While working as a journalist he developed an interest and reputation as a broadcaster and chaired Radio Éireann's weekly ‘Round table on world affairs’ as well as other current affairs programmes. In 1961 he left the Irish Times when he was appointed head of public affairs programming for the newly established Telefís Éireann. In his biography Seán Lemass: the enigmatic patriot (1997), John Horgan describes the taoiseach Seán Lemass (qv) having a private meeting with two catholic archbishops to discuss the appointments of White, Proinsias Mac Aonghusa (1933–2003), and Shelah Richards (qv) to the new television broadcasting service. Lemass asked Pádraig Ó hAnracháin, head of the government information bureau, for his private opinion of the appointees. He responded: ‘[White] has no great firm beliefs about anything in particular and certainly gives me the impression of having no national outlook in the broadest sense of the term and has no loyalties. He . . . would think of Ireland as a place where those, like himself, who are “liberal” on outlook must suffer as best they may’ (317). White was later controller of programmes (1974–7), when he was promoted to head of broadcasting resources, the position he held until his death.
White wrote three novels exploring the Dublin middle classes: One for the road (1956), The hard man (1958), and The devil you know (1962). In One for the road, a psychological thriller set in Dublin, the second world war is a presence in neutral Ireland – underground, overhead, and in the conscience and consciousness of the characters. While it is not a major theme in the novel, religion makes a difference among friends and thwarted lovers. White's last and best-known novel, The devil you know, is a witty academic novel set in the fictional Dublin Institute for Historical Studies when Myles Keating returns from Oxford and disrupts the lives of his colleagues (it was allegedly based on Desmond Williams's (qv) return from Cambridge to UCD). Again, the differences in the worlds and outlooks of catholic and protestant characters are essential to the development of White's characters; however, the consequence of irresponsibility is the book's theme.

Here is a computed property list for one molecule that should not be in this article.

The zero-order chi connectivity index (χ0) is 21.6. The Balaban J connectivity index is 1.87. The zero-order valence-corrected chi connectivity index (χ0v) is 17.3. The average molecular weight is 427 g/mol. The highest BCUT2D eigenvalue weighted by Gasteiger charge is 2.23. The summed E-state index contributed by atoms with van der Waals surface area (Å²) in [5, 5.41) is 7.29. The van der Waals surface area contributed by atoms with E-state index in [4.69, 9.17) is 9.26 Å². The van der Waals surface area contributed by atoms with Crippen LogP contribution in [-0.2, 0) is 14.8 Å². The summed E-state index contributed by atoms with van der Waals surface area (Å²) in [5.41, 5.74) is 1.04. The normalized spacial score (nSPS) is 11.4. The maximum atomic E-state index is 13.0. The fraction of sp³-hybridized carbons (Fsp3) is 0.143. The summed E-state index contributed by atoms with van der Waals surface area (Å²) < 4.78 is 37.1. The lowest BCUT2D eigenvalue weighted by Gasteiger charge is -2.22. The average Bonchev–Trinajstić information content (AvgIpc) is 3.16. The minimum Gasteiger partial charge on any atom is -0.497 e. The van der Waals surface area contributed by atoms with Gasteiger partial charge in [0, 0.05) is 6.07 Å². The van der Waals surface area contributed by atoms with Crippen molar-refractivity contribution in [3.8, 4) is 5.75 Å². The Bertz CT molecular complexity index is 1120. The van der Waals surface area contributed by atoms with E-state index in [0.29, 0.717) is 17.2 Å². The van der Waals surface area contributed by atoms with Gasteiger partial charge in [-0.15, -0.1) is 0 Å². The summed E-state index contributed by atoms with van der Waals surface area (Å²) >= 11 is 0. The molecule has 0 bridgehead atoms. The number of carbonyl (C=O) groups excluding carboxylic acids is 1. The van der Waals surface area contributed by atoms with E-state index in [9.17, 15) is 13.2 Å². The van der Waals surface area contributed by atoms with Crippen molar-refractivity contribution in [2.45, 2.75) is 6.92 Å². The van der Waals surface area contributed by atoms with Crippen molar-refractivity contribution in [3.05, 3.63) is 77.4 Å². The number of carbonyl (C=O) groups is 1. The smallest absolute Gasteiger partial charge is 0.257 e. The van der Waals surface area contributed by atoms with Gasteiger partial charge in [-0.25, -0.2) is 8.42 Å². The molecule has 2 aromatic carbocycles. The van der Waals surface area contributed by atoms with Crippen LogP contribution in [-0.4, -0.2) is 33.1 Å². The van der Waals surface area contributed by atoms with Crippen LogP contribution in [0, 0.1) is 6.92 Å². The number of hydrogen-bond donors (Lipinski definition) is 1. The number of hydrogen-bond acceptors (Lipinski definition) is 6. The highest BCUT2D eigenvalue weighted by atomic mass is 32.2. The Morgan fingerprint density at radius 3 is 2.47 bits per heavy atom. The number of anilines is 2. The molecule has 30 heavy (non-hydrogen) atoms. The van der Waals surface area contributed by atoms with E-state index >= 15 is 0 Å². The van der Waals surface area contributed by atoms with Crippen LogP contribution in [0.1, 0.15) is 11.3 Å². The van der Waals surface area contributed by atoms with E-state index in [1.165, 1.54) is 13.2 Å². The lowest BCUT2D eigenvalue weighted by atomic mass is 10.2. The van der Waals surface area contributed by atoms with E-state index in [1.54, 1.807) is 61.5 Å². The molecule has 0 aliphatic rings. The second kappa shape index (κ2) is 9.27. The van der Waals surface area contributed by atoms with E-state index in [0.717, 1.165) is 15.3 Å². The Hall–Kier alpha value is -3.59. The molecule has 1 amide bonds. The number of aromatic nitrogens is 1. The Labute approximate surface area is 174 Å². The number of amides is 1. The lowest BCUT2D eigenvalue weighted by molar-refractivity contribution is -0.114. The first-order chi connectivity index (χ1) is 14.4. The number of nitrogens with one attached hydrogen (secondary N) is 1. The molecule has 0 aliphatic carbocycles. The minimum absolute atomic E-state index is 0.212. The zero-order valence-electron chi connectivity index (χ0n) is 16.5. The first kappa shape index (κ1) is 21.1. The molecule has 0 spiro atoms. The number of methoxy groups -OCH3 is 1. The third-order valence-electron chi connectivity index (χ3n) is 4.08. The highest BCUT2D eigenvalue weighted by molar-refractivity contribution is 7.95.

Religion is the subject of White's play ‘The last eleven’ (1968, 1978). With the death of Mrs Armstrong of Kimberly House, a rural Church of Ireland congregation (reduced to eleven members) considers the problems of the declining population of protestants in contemporary Ireland and their somewhat uneasy relationship with the local catholic parish. The play won the Irish Life Assurance drama prize and the International UNDA/WACC prize for religious programmes; it opened at the Abbey Theatre on 16 January 1968 and was later produced for television by RTÉ. White's second play, ‘Today the bullfinch’, was published in 1971. His other dramatic writing included the scripts for a number of son et lumière productions: Christ Church, Dublin, Exeter cathedral, Tewkesbury abbey, York minster, and Warwick castle (1972).
White revisited the experience of protestants in post-independent Ireland in Minority report: the protestant community in the Irish Republic (1975). His introduction, ‘A little outside of things’, describes Irish life as ‘built on the geological strata of religion’. The study examines the decline of the protestant population, which changed from ‘a privileged minority to a minority without privilege’ in an Ireland whose 1937 constitution guaranteed religious freedom but recognised the ‘special position of the Roman Catholic Church’ until that article was deleted in a 1972 referendum. White concluded his study, written in the early days of the ecumenical movement, with the assertion that catholics and protestants in Ireland shared a culture rooted in family, community, and countryside, where religion gave the respective communities the predominant patterns of their lives.
White died suddenly in Stuttgart, Germany, on 13 April 1980, where he was representing RTÉ at a meeting of the European Broadcasting Union. At the time of his death, he lived at 95 Booterstown Avenue, Blackrock, Co. Dublin.
He married fellow Trinity Player Edna Boyd McGuckin (d. 2009) in 1942. They had three children: Stephen, Melissa and Victoria.